The Village isn’t the only spot with parks and brownstones. This luxurious 2-bedroom, 2-bath duplex apartment in a 19th-century brownstone on the Upper West Side will have you reminiscing for past times with its gorgeous chandeliers and exposed-brick walls. Don’t let the charming old-world decor fool you, this apartment is also fitted with modern amenities like an in-unit washer/dryer and a dishwasher. Spend a chilly fall day strolling through nearby Central Park (if you can tear yourself away from your private backyard garden, that is).

Commune with the dead

Image of graves with Manhattan skyline in the background
Prime real estate with a view

If you want to get up close and personal with NYC’s past inhabitants, may we suggest a cemetery tour? The Rural Cemetery Act, passed in 1847, authorized commercial burial grounds in rural New York state. In an era when the urban population was crowding out Manhattan churchyards, the concept of the rural cemetery on the outskirts of a city was becoming stylish.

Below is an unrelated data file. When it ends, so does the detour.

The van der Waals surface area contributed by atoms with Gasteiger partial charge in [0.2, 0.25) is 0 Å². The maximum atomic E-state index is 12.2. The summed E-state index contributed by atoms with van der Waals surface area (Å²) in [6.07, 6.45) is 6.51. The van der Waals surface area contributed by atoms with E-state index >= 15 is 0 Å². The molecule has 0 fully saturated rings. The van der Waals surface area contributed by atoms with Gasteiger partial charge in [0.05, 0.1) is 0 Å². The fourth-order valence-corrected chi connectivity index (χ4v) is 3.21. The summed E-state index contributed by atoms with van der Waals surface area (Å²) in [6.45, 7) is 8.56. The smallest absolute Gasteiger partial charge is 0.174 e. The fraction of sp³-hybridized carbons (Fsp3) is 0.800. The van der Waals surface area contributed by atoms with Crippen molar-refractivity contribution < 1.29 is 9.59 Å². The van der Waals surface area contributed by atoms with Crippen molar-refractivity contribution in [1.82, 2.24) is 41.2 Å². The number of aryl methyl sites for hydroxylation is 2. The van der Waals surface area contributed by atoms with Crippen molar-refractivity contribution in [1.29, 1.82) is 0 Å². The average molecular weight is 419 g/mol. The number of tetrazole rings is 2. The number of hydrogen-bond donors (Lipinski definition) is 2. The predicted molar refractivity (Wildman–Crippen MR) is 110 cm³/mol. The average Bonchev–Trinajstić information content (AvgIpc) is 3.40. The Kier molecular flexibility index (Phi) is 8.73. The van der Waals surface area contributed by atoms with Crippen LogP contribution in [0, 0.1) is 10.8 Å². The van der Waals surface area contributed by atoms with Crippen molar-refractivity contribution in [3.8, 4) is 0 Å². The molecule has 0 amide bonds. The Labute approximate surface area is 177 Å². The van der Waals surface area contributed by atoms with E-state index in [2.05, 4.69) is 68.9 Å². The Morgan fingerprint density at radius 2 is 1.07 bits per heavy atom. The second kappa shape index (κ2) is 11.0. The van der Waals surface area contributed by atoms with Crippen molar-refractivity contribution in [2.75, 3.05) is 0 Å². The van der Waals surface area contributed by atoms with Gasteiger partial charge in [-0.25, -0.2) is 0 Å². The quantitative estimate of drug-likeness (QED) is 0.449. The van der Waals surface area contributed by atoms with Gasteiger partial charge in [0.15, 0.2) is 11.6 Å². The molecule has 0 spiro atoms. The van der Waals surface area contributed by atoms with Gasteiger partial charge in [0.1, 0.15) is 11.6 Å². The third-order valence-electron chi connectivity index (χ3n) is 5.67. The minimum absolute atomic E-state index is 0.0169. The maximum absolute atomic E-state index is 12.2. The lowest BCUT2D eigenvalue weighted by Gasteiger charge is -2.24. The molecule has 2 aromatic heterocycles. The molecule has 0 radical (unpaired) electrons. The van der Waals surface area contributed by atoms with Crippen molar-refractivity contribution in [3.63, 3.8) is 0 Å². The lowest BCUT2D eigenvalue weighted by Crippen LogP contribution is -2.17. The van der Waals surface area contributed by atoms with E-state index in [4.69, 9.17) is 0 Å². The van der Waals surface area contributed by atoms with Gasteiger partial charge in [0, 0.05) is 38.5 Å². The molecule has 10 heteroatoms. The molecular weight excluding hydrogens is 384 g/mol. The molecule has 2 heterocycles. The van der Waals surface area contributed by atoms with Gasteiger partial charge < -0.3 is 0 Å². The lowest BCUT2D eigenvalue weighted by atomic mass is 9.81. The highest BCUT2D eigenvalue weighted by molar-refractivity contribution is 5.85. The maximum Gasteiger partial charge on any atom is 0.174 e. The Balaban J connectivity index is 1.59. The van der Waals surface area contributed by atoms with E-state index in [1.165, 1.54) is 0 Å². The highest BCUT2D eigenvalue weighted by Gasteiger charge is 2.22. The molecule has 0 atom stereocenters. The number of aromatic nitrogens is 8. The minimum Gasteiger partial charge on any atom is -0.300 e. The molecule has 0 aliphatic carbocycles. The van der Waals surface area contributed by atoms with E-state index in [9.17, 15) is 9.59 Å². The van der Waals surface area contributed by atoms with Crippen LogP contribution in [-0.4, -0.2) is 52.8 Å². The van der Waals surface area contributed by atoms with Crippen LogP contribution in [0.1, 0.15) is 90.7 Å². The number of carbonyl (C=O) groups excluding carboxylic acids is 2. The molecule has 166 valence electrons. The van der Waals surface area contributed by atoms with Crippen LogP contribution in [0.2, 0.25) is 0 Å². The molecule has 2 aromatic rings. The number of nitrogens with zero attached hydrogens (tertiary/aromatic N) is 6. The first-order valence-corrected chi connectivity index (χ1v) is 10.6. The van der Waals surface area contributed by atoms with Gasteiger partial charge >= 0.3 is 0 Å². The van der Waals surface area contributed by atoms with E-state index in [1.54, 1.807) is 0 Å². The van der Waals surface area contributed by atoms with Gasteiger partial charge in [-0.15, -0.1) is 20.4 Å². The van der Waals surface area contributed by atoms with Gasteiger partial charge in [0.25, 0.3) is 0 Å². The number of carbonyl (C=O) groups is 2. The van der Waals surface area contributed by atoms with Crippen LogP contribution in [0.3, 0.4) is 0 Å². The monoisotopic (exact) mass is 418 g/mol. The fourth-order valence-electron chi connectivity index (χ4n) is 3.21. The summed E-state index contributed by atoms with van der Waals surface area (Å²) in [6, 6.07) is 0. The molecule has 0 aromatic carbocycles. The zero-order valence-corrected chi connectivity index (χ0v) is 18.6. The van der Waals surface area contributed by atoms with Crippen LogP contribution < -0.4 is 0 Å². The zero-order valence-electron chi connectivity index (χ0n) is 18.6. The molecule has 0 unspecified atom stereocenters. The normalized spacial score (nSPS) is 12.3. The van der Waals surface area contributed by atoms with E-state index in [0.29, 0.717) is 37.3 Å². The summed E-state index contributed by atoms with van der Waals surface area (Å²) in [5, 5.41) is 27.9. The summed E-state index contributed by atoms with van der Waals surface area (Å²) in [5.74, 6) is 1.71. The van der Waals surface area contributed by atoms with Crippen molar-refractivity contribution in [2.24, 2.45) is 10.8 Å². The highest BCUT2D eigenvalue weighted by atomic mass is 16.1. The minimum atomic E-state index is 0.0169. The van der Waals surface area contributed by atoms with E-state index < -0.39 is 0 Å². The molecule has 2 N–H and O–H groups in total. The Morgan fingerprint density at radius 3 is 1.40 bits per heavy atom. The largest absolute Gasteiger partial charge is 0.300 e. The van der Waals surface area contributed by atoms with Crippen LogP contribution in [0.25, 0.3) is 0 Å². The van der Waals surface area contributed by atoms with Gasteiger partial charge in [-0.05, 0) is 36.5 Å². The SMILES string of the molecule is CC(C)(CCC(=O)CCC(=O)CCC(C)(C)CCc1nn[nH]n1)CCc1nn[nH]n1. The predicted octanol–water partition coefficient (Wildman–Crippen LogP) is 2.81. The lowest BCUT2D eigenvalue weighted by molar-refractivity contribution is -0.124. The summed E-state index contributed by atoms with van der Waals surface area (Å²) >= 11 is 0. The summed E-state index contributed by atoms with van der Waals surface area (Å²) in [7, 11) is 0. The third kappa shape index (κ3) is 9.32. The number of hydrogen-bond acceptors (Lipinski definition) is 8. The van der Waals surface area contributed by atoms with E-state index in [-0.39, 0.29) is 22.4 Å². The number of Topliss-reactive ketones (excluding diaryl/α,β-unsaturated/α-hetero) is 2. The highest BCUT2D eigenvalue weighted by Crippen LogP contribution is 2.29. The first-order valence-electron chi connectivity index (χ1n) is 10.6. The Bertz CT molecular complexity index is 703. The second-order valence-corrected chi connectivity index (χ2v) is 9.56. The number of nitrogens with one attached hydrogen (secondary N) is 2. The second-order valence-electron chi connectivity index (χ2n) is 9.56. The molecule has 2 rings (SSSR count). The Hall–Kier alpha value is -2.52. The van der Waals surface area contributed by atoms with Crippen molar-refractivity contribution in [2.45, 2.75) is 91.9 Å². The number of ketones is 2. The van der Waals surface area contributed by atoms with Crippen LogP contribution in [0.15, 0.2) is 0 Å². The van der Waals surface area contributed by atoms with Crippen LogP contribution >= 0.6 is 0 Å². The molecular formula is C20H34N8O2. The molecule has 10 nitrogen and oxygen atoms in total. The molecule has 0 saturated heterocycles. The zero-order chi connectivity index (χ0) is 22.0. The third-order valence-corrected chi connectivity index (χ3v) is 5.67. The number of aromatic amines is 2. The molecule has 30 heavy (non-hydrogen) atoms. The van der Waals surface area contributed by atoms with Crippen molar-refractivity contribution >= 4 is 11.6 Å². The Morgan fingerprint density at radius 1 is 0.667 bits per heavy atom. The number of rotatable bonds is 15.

One effect of the law was the development of a large concentration of cemeteries along the border between the New York City boroughs of Queens and Brooklyn. There’s even a Queens Cemetery Belt for avid bicyclists, which will take you biking from Long Island City through Woodside, Maspeth, and Glendale, Queens. Along the way, you will pass the famous Cavalry Cemetery, one of the oldest cemeteries in the United States. The famous burial scene from the movie The Godfather took place here, and Pulitzer Prize-winning American playwright Tennessee Williams is buried here. At Machpelah Cemetery, you can find the elaborate grave of famed magician Harry Houdini, who curiously died on Halloween day. Along the way, you can visit the graves of deceased famous people and get some great macabre shots of the NYC skyline.

Cross over to Brooklyn and check out Greenwood Cemetery, a gothic-style cemetery located several blocks southwest of Prospect Park and modeled after Pére Lachaise Cemetery in Paris. With over half a million graves, this cemetery and site of the 1776 Battle of Long Island is said to be one of the most haunted in NYC. Stop by for a eerie tour and a great view of the Statue of Liberty from Battle Hill. The catacombs are only open to the public during the “Spirited Strolls” event on Halloween weekend, so get your tickets early if you can. Don’t forget to buy some haunted honey on your way out the cemetery welcomed 120,000 bees to its grounds last April in an effort to preserve the dwindling western honeybee population. Its resident bees have returned the favor, producing the fittingly-named “Sweet Hereafter” honey that’s for sale at Greenwood’s 25th Street entrance.